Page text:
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Open Features: A People Person

Laura is a people person - helping others to solve their problems on her radio show. But can she solve the problems in her own marriage?

Sharon Boothroyd tells an all-too-believable tale.

‘And now we’ve got Josie on the line. How can we help you, Josie?’

‘I’m trying to trace my father.’

Laura’s ears pricked up. Now this could be interesting…

They aired a variety of problems, reflecting life in today’s demanding, complex society.

‘Late Night With Laura’ was one of the radio station’s biggest attractions. From 11 pm to 1 am, on weekend nights only, local people were offered the opportunity to phone in with any kind of emotional trauma.

Laura felt the success of the show was down to her. A qualified counsellor, she was a ‘people person’ - and she prided herself on it.

Her honey warm voice soothed frazzled nerves and her assured, authoritative manner seemed to allay almost everyone’s fears, doubts and insecurities.

However, on this occasion, the line suddenly went dead.
‘There are organisations that can help with your particular problem, Josie,’ Laura continued smoothly.

’Have other listeners faced this issue, and was it a happy ending, or sad? Please ring in after this short break.’

Actually, there was no need for the appeal. Her assistant had ten lines already on hold.

Over coffee, she thought about her own husband Jerry.
A debonair, relaxed man in his mid –fifties, he was a former director of his own media IT company.

He’d sold his business and taken early retirement. Most of his time was spent on the golf course or socialising in the club bar.
This was their first marriage. But, sadly, they were currently experiencing what she would term as a ‘communication breakdown.’

Tonight they were going to sit down and talk…

Yet when she arrived home, he was nowhere to be seen. No phone messages. No note, either.

There might be a further clue in his office.

His engagement diary caught her eye. She flicked to tomorrow’s entry.

‘J – 1pm.’ Who was J?

Probably lunch with a golfing buddy. There was nothing to worry about.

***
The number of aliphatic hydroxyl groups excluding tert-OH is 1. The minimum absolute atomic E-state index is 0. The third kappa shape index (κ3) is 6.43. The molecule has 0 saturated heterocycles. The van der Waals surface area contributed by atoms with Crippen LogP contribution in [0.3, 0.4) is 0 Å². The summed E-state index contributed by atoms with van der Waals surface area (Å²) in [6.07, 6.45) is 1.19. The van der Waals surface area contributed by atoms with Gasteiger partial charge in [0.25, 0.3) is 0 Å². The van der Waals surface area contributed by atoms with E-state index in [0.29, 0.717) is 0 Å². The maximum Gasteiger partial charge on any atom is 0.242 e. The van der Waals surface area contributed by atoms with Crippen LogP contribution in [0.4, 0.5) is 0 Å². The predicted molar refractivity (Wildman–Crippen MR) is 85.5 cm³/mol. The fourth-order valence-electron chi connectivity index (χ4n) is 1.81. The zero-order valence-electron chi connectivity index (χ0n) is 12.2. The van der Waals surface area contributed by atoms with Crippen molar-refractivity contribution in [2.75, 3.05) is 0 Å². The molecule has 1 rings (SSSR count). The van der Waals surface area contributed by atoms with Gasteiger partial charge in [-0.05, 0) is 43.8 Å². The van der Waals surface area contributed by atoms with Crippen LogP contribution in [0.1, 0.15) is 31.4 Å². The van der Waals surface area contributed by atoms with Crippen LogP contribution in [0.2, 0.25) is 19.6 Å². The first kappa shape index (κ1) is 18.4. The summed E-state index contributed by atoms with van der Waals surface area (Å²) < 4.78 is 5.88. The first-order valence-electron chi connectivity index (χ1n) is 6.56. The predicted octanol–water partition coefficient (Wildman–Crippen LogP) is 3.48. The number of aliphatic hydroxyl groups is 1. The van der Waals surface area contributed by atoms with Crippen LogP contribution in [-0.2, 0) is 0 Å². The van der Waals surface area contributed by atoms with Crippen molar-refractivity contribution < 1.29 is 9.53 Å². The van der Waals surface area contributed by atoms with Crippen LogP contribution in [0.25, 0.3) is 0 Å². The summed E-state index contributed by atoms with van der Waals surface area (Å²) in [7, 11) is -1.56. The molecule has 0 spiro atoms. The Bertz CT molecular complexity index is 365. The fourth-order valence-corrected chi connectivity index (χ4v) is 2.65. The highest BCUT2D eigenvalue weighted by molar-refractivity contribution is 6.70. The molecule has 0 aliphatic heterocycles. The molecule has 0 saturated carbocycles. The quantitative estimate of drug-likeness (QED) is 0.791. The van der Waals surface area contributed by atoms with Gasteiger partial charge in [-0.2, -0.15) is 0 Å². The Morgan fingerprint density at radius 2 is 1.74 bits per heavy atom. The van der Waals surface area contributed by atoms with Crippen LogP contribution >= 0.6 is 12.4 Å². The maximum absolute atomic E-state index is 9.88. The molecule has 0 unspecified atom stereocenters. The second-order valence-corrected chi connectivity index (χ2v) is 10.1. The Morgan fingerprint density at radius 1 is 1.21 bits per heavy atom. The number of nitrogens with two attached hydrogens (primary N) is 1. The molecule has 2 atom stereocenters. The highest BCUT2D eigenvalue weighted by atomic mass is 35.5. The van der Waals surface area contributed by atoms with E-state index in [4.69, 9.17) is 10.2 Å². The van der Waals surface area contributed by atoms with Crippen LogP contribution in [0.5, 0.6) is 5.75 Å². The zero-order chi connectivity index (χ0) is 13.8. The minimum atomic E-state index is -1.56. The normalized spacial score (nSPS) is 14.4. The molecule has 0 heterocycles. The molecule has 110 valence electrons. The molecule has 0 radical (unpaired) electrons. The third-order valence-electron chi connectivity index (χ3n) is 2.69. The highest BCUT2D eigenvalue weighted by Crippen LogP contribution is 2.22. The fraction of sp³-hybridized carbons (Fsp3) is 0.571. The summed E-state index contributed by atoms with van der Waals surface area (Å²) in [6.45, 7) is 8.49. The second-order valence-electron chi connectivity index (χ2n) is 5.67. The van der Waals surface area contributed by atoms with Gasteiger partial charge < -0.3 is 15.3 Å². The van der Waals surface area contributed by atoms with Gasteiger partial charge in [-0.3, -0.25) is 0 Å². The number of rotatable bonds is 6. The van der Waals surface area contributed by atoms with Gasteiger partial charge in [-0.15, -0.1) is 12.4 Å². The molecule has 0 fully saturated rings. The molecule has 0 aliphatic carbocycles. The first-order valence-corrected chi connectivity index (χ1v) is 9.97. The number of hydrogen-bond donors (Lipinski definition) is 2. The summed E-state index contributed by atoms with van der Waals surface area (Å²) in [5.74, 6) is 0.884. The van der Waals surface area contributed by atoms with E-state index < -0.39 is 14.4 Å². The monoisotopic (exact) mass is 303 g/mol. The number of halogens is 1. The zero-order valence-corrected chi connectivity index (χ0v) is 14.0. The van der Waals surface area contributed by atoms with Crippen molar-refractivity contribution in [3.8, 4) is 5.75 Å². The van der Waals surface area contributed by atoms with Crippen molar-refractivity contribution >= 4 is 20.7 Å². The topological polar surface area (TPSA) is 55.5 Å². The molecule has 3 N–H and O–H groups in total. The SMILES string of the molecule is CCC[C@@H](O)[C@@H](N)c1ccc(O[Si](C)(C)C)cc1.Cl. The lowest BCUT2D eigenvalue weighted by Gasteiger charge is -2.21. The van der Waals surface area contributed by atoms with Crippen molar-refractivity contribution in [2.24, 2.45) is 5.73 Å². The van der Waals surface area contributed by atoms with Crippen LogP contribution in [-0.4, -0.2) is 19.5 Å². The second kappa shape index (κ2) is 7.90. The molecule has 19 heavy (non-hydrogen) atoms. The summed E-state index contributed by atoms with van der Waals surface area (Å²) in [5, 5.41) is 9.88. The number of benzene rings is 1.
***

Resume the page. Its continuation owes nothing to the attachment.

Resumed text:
Wearily, she made her way to bed.


‘Darling, it’s ten to nine.’ Jerry gently shook her. ‘Here’s a cup of tea.’

‘Where were you last night?’ she asked.

Jerry looked sheepish. ‘Late drinks with the golf club crowd. Lost track of time.’

‘You could have let me know,’ she snapped.

‘I’m going to the bank today. I’ve got something to arrange.’

He ignored her comment, then rather conveniently left the room.

Her ears pricked up again. Something to arrange? It sounded very mysterious…


It was now 12.45 pm.

Time for her action plan…

She spotted him, sauntering out of the bank, swinging his car keys. She’d stationed herself (and her car) around the corner.
They both set off. She was careful to keep a safe distance.

As he pulled into the car park, she realised that tailing him had been a waste of time.

She’d been right, after all – he was meeting a golf club buddy for lunch. But was the buddy male or female?

Laura parked up and strolled into the bar. Jerry was chatting to a young, glamorous brunette.

This then, must be ‘J’…

‘Hello darling!’ He was surprised - but not fearful. ‘Meet Jackie.’

‘Hello,’ Laura smiled politely. Jackie smiled back.

‘I wanted to thank your husband personally for his substantial donation,’ she gushed.


‘He wanted to remain anonymous,’ she went on ‘And we at SOS fully respect that.’

‘I see,’ she murmured. She didn’t.

The SOS charity helped the homeless. Jerry had made a donation?

‘Well, I’d better get on.’ Jackie drained her coffee cup.
‘I’ll send you regular updates.’ She and Jerry shook hands and she left.

‘What’s gong on?’ Laura demanded.

‘Is it a crime to donate to a charity?’

‘Well –’ He could have discussed it with her first!

‘I know you wouldn’t like it. That’s why I kept it from you. But then, you’re not a very charitable person yourself.’

‘Really?’ She folded her arms defensively. ‘I‘m fed up of your attitude. Sarcastic, snide, secret comments –’

‘Hang on –‘

‘You pretend to care, but it’s all an act. You enjoy lording it over your callers. In fact, it’s what you might term ‘a strong sense of superiority.’’

‘They’re not in a position to help themselves,’ she put in softly.

‘I realise that,’ he acknowledged. ‘Genuine counsellors can genuinely help. But you’re not a counsellor, are you?’

‘I studied hard on that course,’ she pointed out.

‘You left after six weeks! You lied to the radio station to simply further your career.’

So what? Laura couldn’t see anything wrong with that. And that was precisely why their relationship was on the line.
He wasn’t ambitious. Just an average. boring plodder.

She wanted to write self help books, have her own TV show (a Jeremy Kyle style would suit her best, she thought) and eventually become a household celebrity.

‘I heard the SOS appeal on your show,’ he explained. ‘Then I heard you verbally abusing the service users. In private, of course.’

There was an icy moment of tension.

His words had stung. And stung deeply.

‘I don’t like the way you spy on me, either,’ he said
‘It’s over, Laura’, he stated. Then he walked away.

Their marriage had ended. Tears glistened.

Yet she was resilient. Her precious, unique skills and abilities would take her to a better place than Jerry.

Don’t forget poor Josie! She needed her help to trace her father.

All was not lost.

After all, she was a ‘people person’, wasn’t she? She prided herself on it…


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